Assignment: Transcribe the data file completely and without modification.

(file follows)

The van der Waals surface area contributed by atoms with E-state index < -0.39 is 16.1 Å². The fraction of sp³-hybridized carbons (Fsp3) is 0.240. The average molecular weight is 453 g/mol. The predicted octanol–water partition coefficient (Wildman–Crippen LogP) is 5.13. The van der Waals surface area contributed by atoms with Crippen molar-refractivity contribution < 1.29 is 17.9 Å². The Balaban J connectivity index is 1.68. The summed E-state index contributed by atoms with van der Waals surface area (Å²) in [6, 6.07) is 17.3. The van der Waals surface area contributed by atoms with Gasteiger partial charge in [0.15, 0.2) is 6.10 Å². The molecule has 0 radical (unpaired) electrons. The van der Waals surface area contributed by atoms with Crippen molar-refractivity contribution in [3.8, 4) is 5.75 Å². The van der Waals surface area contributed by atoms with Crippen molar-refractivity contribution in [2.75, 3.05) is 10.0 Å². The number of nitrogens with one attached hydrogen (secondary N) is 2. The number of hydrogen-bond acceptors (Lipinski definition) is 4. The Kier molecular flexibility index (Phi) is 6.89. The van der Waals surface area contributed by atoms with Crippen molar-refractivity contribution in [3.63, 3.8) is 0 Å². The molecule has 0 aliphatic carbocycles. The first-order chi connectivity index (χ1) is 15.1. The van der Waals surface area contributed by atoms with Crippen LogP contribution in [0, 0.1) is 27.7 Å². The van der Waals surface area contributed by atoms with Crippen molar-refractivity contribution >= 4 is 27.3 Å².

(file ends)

The van der Waals surface area contributed by atoms with E-state index < -0.39 is 16.1 Å². The fraction of sp³-hybridized carbons (Fsp3) is 0.240. The average molecular weight is 453 g/mol. The predicted octanol–water partition coefficient (Wildman–Crippen LogP) is 5.13. The van der Waals surface area contributed by atoms with Crippen molar-refractivity contribution < 1.29 is 17.9 Å². The Balaban J connectivity index is 1.68. The summed E-state index contributed by atoms with van der Waals surface area (Å²) in [6, 6.07) is 17.3. The van der Waals surface area contributed by atoms with Gasteiger partial charge in [0.15, 0.2) is 6.10 Å². The molecule has 0 radical (unpaired) electrons. The van der Waals surface area contributed by atoms with Crippen molar-refractivity contribution in [3.8, 4) is 5.75 Å². The van der Waals surface area contributed by atoms with Crippen molar-refractivity contribution in [2.75, 3.05) is 10.0 Å². The number of nitrogens with one attached hydrogen (secondary N) is 2. The number of hydrogen-bond acceptors (Lipinski definition) is 4. The Kier molecular flexibility index (Phi) is 6.89. The van der Waals surface area contributed by atoms with Crippen molar-refractivity contribution in [3.63, 3.8) is 0 Å². The molecule has 0 aliphatic carbocycles. The first-order chi connectivity index (χ1) is 15.1. The van der Waals surface area contributed by atoms with Crippen LogP contribution in [0, 0.1) is 27.7 Å². The van der Waals surface area contributed by atoms with Crippen molar-refractivity contribution >= 4 is 27.3 Å².